Goethe – The Indenture

This text from Johann Goethe’s Wilhelm Meister’s Apprenticeship is referred to in the novel as the Indenture – “Here is your indenture. Take it to heart, it is of weighty import.”

ART is long, life short, judgment difficult, opportunity transient.

To act is easy, to think is hard; to act according to our thought is troublesome.

Every beginning is cheerful; the threshold is the place of expectation. The boy stands astonished, his impressions guide him; he learns sportfully, seriousness comes on him by surprise.

Imitation is born with us; what should be imitated is not easy to discover.

The excellent is rarely found, more rarely valued.

The height charms us, the steps to it do not; with the summit in our eye, we love to walk along the plain.

It is but a part of art that can be taught; the artist needs it all.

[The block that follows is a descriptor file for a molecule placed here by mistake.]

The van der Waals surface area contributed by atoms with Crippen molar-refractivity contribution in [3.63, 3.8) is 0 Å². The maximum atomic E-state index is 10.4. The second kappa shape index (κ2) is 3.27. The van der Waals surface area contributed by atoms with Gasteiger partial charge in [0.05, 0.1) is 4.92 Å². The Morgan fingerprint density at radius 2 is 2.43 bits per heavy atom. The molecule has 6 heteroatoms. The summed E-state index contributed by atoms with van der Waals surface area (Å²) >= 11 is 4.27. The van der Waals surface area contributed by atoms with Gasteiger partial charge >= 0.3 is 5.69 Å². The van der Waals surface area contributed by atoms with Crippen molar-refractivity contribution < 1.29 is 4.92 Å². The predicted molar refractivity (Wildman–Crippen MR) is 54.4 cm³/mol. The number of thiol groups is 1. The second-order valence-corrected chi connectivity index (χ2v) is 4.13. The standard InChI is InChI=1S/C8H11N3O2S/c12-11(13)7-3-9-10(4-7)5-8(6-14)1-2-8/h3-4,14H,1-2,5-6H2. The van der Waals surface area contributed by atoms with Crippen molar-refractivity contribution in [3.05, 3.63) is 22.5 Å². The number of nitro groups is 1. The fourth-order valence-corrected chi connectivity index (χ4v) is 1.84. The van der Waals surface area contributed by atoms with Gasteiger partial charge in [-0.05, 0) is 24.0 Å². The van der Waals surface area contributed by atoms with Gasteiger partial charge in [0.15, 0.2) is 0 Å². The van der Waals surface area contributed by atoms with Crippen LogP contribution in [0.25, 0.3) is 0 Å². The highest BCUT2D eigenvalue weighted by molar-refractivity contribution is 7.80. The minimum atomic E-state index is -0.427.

Who knows it half, speaks much and is always wrong; who knows it wholly, inclines to act and speaks seldom or late. The former have no secrets and no force; the instruction they can give is like baked bread, savory and satisfying for a single day; but flour cannot be sown, and seed corn ought not to be ground.

Words are good, but they are not the best. The best is not to be explained by words.

The spirit in which we act is the highest matter. Action can be understood and again represented by the spirit alone.

No one knows what he is doing while he acts aright; but of what is wrong we are always conscious.

Whoever works with symbols only is a pedant, a hypocrite, or a bungler. There are many such, and they like to be together. Their babbling detains the scholar; their obstinate mediocrity vexes even the best.

The instruction which the true artist gives us opens the mind; for where words fail him, deeds speak. The true scholar learns from the known to unfold the unknown, and approaches more and more to being a master.

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